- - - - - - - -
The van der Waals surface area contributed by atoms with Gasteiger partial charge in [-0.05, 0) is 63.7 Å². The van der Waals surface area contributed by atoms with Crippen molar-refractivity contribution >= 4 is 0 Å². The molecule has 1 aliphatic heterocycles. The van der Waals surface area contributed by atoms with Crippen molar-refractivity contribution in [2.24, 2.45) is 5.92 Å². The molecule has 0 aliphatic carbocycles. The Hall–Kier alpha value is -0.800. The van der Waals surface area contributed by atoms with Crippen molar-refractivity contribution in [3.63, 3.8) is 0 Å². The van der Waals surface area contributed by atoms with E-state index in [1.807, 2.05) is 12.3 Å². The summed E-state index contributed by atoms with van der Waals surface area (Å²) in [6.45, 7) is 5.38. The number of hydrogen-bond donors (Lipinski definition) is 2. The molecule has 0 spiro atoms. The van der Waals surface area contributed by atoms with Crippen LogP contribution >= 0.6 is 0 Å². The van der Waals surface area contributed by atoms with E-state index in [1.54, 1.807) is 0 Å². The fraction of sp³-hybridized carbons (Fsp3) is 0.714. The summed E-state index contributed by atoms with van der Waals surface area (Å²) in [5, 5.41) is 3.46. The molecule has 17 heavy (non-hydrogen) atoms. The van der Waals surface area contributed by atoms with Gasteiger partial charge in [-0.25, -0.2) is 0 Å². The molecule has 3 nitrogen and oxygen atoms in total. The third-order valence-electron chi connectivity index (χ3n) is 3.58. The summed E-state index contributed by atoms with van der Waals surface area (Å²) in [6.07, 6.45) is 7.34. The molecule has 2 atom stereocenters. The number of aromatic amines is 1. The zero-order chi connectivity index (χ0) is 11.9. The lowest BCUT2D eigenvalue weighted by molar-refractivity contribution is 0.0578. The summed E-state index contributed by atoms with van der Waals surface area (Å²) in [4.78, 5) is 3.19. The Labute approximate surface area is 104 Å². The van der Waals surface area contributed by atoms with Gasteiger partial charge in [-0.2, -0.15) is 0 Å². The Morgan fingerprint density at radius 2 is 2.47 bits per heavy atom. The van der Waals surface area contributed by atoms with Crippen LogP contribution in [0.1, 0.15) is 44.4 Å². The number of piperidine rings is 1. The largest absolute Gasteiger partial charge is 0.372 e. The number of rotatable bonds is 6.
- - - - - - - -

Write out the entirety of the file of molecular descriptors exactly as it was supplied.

The van der Waals surface area contributed by atoms with Gasteiger partial charge in [-0.05, 0) is 63.7 Å². The van der Waals surface area contributed by atoms with Crippen molar-refractivity contribution >= 4 is 0 Å². The molecule has 1 aliphatic heterocycles. The van der Waals surface area contributed by atoms with Crippen molar-refractivity contribution in [2.24, 2.45) is 5.92 Å². The molecule has 0 aliphatic carbocycles. The Hall–Kier alpha value is -0.800. The van der Waals surface area contributed by atoms with Crippen molar-refractivity contribution in [3.63, 3.8) is 0 Å². The van der Waals surface area contributed by atoms with E-state index in [1.807, 2.05) is 12.3 Å². The summed E-state index contributed by atoms with van der Waals surface area (Å²) in [6.45, 7) is 5.38. The number of hydrogen-bond donors (Lipinski definition) is 2. The molecule has 0 spiro atoms. The van der Waals surface area contributed by atoms with Crippen LogP contribution >= 0.6 is 0 Å². The van der Waals surface area contributed by atoms with E-state index in [1.54, 1.807) is 0 Å². The fraction of sp³-hybridized carbons (Fsp3) is 0.714. The summed E-state index contributed by atoms with van der Waals surface area (Å²) in [5, 5.41) is 3.46. The molecule has 17 heavy (non-hydrogen) atoms. The van der Waals surface area contributed by atoms with Gasteiger partial charge in [-0.25, -0.2) is 0 Å². The molecule has 3 nitrogen and oxygen atoms in total. The third-order valence-electron chi connectivity index (χ3n) is 3.58. The summed E-state index contributed by atoms with van der Waals surface area (Å²) in [6.07, 6.45) is 7.34. The molecule has 2 atom stereocenters. The number of aromatic amines is 1. The zero-order chi connectivity index (χ0) is 11.9. The lowest BCUT2D eigenvalue weighted by molar-refractivity contribution is 0.0578. The summed E-state index contributed by atoms with van der Waals surface area (Å²) in [4.78, 5) is 3.19. The Labute approximate surface area is 104 Å². The van der Waals surface area contributed by atoms with Gasteiger partial charge in [-0.2, -0.15) is 0 Å². The Morgan fingerprint density at radius 2 is 2.47 bits per heavy atom. The van der Waals surface area contributed by atoms with Crippen LogP contribution in [0.1, 0.15) is 44.4 Å². The number of piperidine rings is 1. The largest absolute Gasteiger partial charge is 0.372 e. The number of rotatable bonds is 6.